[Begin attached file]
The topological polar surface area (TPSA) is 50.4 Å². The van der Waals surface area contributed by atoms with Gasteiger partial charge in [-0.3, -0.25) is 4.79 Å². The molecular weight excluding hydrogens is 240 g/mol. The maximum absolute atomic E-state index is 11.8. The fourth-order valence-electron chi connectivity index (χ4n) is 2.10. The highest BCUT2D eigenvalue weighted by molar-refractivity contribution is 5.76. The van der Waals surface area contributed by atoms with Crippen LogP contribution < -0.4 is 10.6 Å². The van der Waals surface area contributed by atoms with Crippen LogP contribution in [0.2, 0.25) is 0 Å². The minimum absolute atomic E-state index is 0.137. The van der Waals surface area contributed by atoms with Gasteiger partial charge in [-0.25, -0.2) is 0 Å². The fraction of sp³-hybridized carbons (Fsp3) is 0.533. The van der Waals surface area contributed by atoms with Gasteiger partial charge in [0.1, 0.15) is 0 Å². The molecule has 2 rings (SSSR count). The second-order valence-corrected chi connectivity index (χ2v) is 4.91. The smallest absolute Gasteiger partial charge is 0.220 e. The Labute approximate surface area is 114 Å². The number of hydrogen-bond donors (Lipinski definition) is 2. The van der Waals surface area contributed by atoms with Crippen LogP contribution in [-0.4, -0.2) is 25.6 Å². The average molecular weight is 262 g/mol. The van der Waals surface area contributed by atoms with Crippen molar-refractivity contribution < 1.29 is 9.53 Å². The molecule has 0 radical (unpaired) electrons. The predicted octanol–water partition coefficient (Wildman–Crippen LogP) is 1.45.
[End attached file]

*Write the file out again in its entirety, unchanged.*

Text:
The topological polar surface area (TPSA) is 50.4 Å². The van der Waals surface area contributed by atoms with Gasteiger partial charge in [-0.3, -0.25) is 4.79 Å². The molecular weight excluding hydrogens is 240 g/mol. The maximum absolute atomic E-state index is 11.8. The fourth-order valence-electron chi connectivity index (χ4n) is 2.10. The highest BCUT2D eigenvalue weighted by molar-refractivity contribution is 5.76. The van der Waals surface area contributed by atoms with Crippen LogP contribution < -0.4 is 10.6 Å². The van der Waals surface area contributed by atoms with Crippen LogP contribution in [0.2, 0.25) is 0 Å². The minimum absolute atomic E-state index is 0.137. The van der Waals surface area contributed by atoms with Gasteiger partial charge in [-0.25, -0.2) is 0 Å². The fraction of sp³-hybridized carbons (Fsp3) is 0.533. The van der Waals surface area contributed by atoms with Gasteiger partial charge in [0.1, 0.15) is 0 Å². The molecule has 2 rings (SSSR count). The second-order valence-corrected chi connectivity index (χ2v) is 4.91. The smallest absolute Gasteiger partial charge is 0.220 e. The Labute approximate surface area is 114 Å². The number of hydrogen-bond donors (Lipinski definition) is 2. The van der Waals surface area contributed by atoms with Crippen LogP contribution in [-0.4, -0.2) is 25.6 Å². The average molecular weight is 262 g/mol. The van der Waals surface area contributed by atoms with Crippen molar-refractivity contribution < 1.29 is 9.53 Å². The molecule has 0 radical (unpaired) electrons. The predicted octanol–water partition coefficient (Wildman–Crippen LogP) is 1.45.